Join GCWA THIS THURSDAY at noon on a virtual tour of the Sonoco Recycling plant with Jane Hiller of Sonoco. Learn how to recycle responsibly, and what happens after our recycling leaves our homes. Jane Hiller directs the Sonoco recycling education center and helps agencies, businesses, citizens and schools learn to "recycle right." Jane also coordinates the SC Green Step School Initiative and serves on the board of EEASC (Environmental Education Association of SC).
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Join us on Thursday, September 17th as Karen Jackson gives us an up close and personal look into what is living in Gills Creek. Many of the insects we see flying around rivers, streams, and ponds start their lives in the water. They have amazing adaptations to their surroundings, such as gills to extract oxygen from the water, retractable jaws for catching prey, and silk-producing glands to build protective cases. Many of these aquatic organisms not only depend on clean water for survival, they also benefit ponds and streams. We’ll also discuss how macroinvertebrates can be used in water quality assessments and how you can sample safely in our local streams.
Karen Jackson is an area Water Resources Agent in the Pee Dee region with Clemson Extension. She’s based out of Richland County and focuses on stream bank repair, residential wells, groundwater use, and pond management. Karen has a background in stream ecology and benthic macroinvertebrates. When not at work, she enjoys spending time outside and in the river with her dog, Behr.
Please click the arrow below to register for this free event.
The Gills Creek Watershed Management Plan 2020 Update is complete!
The 2009 Gills Creek Watershed Management Plan has been updated in order to reflect changes in the watershed’s condition over the last ten years and to provide a more explicit listing of projects within the Gills Creek Watershed, along with predicted costs and expected results.
GCWA is grateful to the Richland County Conservation Commission for funding to complete this update. We appreciate McCormick Taylor’s efforts to accomplish the work within our budget, and we are grateful to our Technical Committee members and to the many residents and stakeholders in the watershed who took the time to provide information to guide the Plan update.
Public input allowed pollutant “hotspots” within the watershed to be identified, helping to guide many of the specific projects within this Plan. The Plan also addresses EPA's nine required elements of watershed-based plans, including information such as: pollutant causes, sources, and amounts; current and predicted future development conditions; flooding concerns; best management practices; community engagement; and a schedule for implementing the plan, as well as measures of its success.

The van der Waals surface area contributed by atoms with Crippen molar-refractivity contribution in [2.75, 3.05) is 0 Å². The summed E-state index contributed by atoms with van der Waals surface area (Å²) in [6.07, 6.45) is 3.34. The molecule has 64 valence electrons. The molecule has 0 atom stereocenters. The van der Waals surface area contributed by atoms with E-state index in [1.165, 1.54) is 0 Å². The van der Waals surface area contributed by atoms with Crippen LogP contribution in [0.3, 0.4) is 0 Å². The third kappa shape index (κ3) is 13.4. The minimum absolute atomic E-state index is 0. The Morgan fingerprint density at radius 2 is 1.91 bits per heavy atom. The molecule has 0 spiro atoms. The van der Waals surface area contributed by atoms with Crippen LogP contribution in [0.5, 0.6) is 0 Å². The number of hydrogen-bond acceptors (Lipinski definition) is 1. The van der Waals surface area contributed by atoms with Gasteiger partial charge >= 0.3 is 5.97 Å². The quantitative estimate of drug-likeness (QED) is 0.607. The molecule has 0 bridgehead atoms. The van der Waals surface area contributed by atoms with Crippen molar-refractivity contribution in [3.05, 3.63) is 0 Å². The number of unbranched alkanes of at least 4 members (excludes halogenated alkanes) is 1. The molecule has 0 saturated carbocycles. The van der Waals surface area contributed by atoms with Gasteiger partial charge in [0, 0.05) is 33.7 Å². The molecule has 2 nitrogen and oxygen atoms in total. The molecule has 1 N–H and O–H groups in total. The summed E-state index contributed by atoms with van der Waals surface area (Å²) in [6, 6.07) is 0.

This updated Plan will provide myriad options not only for GCWA, but for local governments and others in the watershed. It is meant to be a living document, adjusted as needed to reflect watershed conditions and accommodate new threats, opportunities, and community concerns. We welcome any feedback regarding this Plan update, which can be submitted here: https://arcg.is/PujOn.
To view the Gills Creek Watershed Management Plan - 2020 Update, visit our webpage: https://www.gillscreekwatershed.org/what-we-do/key-documents.
We are currently revising the Gills Creek Watershed Management Plan and need your help to identify problem areas and issues. You—our members and friends—are on the ground in the watershed and may be more familiar with areas of severe erosion, runoff, and contamination then our consultants. And you may know of issues that no one else has thought about.
Please go to https://tinyurl.com/GCWAWMP to share your knowledge and improve the new Watershed Management Plan. Thank you!
Our community suffers from a major, unsightly problem: litter. It’s everywhere you look: on the street, in parking lots, in the ditches, even in our neighborhoods.
All of this trash ends up somewhere, and for a large portion of Richland County, that somewhere is Gills Creek.
Gills Creek used to be a true community asset with clean water, abundant wildlife, even a swimming club. These days, it’s polluted with high levels of bacteria, mercury,and other contaminants that make swimming inadvisable if not downright dangerous. The most obvious problem, though, is the litter.
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